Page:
A TECHNOLOGY firm, which earned global industry repute after work with Nasa, has gone into liquidation.

Peratech Limited, based near Richmond, North Yorkshire, ceased trading last year after losing a key contract.

Administrators Deloitte said the company has now moved into voluntary liquidation.

The firm was previously given an award by Nasa after its ultra-thin, pressure-sensing materials were used in the Robonaut’s hands, which was the first humanoid robot to be sent into space.

At one point, the company employed about 25 staff, operating from a base in a former Brompton-on-Swale repeater station.

An administrator's report said an agreement was previously reached to sell the business and assets to Peratech Holdco Limited, an affiliate of BMS Finance Asset Management.

However, it said that deal excluded a number of Peratech’s technology patents and licenses.

The administrator's report said: “The company was initially engaged in research and development of pressure sensitive conductive polymers, and following successful development, it licensed the technologies to third party customers worldwide.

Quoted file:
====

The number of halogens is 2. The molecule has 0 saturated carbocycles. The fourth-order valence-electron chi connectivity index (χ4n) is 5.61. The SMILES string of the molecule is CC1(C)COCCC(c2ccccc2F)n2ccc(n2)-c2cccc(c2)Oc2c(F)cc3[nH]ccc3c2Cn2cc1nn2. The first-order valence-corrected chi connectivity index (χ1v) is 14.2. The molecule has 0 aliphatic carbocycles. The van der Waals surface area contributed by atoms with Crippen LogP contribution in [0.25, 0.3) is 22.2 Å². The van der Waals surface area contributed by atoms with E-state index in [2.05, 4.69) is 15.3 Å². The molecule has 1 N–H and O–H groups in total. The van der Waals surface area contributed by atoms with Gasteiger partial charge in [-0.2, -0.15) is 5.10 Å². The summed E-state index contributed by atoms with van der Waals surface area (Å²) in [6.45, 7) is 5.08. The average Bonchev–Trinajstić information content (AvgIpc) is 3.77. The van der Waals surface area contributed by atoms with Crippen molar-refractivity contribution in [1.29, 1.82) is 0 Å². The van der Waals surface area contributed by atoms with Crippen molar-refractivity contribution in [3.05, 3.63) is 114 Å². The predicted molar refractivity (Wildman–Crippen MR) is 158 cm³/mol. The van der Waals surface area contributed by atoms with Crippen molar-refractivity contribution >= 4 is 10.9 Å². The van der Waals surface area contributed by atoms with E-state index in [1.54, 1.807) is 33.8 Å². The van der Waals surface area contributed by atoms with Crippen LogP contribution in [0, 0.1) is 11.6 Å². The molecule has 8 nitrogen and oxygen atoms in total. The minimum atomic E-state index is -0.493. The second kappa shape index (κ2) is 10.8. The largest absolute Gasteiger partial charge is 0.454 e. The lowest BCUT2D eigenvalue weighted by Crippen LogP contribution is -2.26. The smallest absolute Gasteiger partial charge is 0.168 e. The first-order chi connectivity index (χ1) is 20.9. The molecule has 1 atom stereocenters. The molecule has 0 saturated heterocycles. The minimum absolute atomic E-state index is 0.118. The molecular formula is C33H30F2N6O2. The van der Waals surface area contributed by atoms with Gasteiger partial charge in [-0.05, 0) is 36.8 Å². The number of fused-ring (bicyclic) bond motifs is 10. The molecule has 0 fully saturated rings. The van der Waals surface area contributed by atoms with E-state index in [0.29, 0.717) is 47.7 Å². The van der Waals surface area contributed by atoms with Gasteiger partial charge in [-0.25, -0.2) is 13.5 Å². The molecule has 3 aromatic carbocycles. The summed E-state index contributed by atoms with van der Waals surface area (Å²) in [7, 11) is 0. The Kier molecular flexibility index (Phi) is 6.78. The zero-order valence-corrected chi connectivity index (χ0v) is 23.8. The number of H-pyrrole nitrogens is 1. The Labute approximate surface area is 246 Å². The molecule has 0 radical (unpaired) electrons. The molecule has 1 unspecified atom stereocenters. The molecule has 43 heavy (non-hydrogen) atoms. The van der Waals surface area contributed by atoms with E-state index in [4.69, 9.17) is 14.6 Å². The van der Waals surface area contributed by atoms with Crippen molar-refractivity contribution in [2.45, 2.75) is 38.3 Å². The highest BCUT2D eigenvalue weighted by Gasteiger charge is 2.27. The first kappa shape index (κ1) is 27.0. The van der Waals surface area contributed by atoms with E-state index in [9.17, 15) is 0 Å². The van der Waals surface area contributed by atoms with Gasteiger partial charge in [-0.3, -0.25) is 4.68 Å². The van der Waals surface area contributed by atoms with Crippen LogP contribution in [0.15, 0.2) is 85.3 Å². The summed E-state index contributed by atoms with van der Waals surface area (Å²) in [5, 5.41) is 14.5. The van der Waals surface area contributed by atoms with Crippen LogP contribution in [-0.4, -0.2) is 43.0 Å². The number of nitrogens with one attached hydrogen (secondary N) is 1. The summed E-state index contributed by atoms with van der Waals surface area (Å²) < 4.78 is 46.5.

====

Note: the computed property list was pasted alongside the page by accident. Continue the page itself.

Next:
"However, historically, it had a narrow customer base, generating revenue from a small number of fixed-term contracts with global companies.

“With its cost base being primarily fixed, the company had always been vulnerable to an unexpected loss of a major customer.

“It managed to secure a three-month extension on a license agreement, when it was expected a new development and manufacturing license would be agreed.

“However, a renewal could not be agreed, severely impacting the company’s cash flows and ability to settle liabilities due to secured creditors.”

The Northern Echo previously revealed how Peratech unveiled a system to stop credit card fraud, creating an ultra thin switch capable of being fitted inside a credit card and passport and blocking data scanning devices from picking up personal information.

It also created electronic clothing, using its Quantum Tunnelling Composite technology that detected hazardous vapours, and an electronic nose, which used sensors so delicate they could trace minute hazardous chemicals in the air.